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Figure 4. Hill plot

The kinetic cooperativity can be distinguished from the substrate binding cooperativity (spatial cooperativity by means of homotropic interactions) by means of binding studies, measurements of the initial speed and the determination of the type of conformation (9,12).

In the case of the oligomeric enzymes the kinetic cooperativity is more complex. The interactions between the subunits can influence the rate (speed) of the transition or even alter the three-dimensional structure of the subunits themselves. Weakly coupled subunits generate no sigmoidal substrate saturation curve and in this instance the kinetic cooperativity can be greater or smaller than the corresponding substrate binding cooperativity. This is the case for V2, as it can be seen from the values of h ext.(13).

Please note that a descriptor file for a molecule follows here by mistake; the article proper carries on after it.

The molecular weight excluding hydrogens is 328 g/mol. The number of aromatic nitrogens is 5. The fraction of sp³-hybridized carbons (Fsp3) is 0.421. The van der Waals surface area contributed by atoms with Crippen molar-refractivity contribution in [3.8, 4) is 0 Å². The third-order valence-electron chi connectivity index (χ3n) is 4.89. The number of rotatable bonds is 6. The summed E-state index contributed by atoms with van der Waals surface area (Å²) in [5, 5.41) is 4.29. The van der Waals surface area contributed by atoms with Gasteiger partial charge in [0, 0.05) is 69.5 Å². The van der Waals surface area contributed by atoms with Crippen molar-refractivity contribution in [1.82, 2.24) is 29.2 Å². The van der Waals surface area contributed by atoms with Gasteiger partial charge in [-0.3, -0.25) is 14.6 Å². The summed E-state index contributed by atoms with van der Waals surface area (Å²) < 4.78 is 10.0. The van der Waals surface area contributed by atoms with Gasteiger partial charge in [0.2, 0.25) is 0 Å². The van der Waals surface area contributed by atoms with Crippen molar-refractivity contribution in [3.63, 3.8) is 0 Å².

Strongly coupled subunits result in a sigmoid curve V/S, and the two cooperativities can have opposite signs.

In the case of the monomeric enzymes the kinetic cooperativity takes place by means of interactions between the various conformations (9).

In different concentration ranges of adenine the enzyme exhibits different behavior against thymidine, namely:

- Negative substrate binding cooperativity of the enzyme for dT (Figure 5a). The Km value

100 —

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